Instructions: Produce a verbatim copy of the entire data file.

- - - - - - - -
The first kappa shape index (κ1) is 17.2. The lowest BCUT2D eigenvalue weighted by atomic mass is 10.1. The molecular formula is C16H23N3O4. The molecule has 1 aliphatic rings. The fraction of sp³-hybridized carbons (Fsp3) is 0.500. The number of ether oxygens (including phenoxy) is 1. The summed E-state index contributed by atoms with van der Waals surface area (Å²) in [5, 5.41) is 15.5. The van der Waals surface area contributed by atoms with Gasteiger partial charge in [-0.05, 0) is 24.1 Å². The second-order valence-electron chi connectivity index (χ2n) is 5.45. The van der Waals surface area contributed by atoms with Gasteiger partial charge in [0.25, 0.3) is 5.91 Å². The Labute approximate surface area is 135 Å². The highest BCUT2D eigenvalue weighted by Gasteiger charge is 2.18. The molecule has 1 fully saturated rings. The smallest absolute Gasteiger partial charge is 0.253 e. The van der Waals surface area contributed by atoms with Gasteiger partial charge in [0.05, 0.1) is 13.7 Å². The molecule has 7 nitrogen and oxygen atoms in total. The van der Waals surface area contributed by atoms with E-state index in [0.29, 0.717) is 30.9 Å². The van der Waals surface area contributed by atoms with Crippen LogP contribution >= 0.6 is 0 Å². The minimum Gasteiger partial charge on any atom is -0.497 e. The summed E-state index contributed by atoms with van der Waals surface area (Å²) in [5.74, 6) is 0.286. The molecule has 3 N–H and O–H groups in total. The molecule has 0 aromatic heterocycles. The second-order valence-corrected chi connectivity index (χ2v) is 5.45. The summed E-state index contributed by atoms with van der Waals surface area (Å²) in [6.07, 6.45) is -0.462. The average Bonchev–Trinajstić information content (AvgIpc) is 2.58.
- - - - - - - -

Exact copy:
The first kappa shape index (κ1) is 17.2. The lowest BCUT2D eigenvalue weighted by atomic mass is 10.1. The molecular formula is C16H23N3O4. The molecule has 1 aliphatic rings. The fraction of sp³-hybridized carbons (Fsp3) is 0.500. The number of ether oxygens (including phenoxy) is 1. The summed E-state index contributed by atoms with van der Waals surface area (Å²) in [5, 5.41) is 15.5. The van der Waals surface area contributed by atoms with Gasteiger partial charge in [-0.05, 0) is 24.1 Å². The second-order valence-electron chi connectivity index (χ2n) is 5.45. The van der Waals surface area contributed by atoms with Gasteiger partial charge in [0.25, 0.3) is 5.91 Å². The Labute approximate surface area is 135 Å². The highest BCUT2D eigenvalue weighted by Gasteiger charge is 2.18. The molecule has 1 fully saturated rings. The smallest absolute Gasteiger partial charge is 0.253 e. The van der Waals surface area contributed by atoms with Gasteiger partial charge in [0.05, 0.1) is 13.7 Å². The molecule has 7 nitrogen and oxygen atoms in total. The van der Waals surface area contributed by atoms with E-state index in [0.29, 0.717) is 30.9 Å². The van der Waals surface area contributed by atoms with Crippen LogP contribution >= 0.6 is 0 Å². The minimum Gasteiger partial charge on any atom is -0.497 e. The summed E-state index contributed by atoms with van der Waals surface area (Å²) in [5.74, 6) is 0.286. The molecule has 3 N–H and O–H groups in total. The molecule has 0 aromatic heterocycles. The second-order valence-corrected chi connectivity index (χ2v) is 5.45. The summed E-state index contributed by atoms with van der Waals surface area (Å²) in [6.07, 6.45) is -0.462. The average Bonchev–Trinajstić information content (AvgIpc) is 2.58.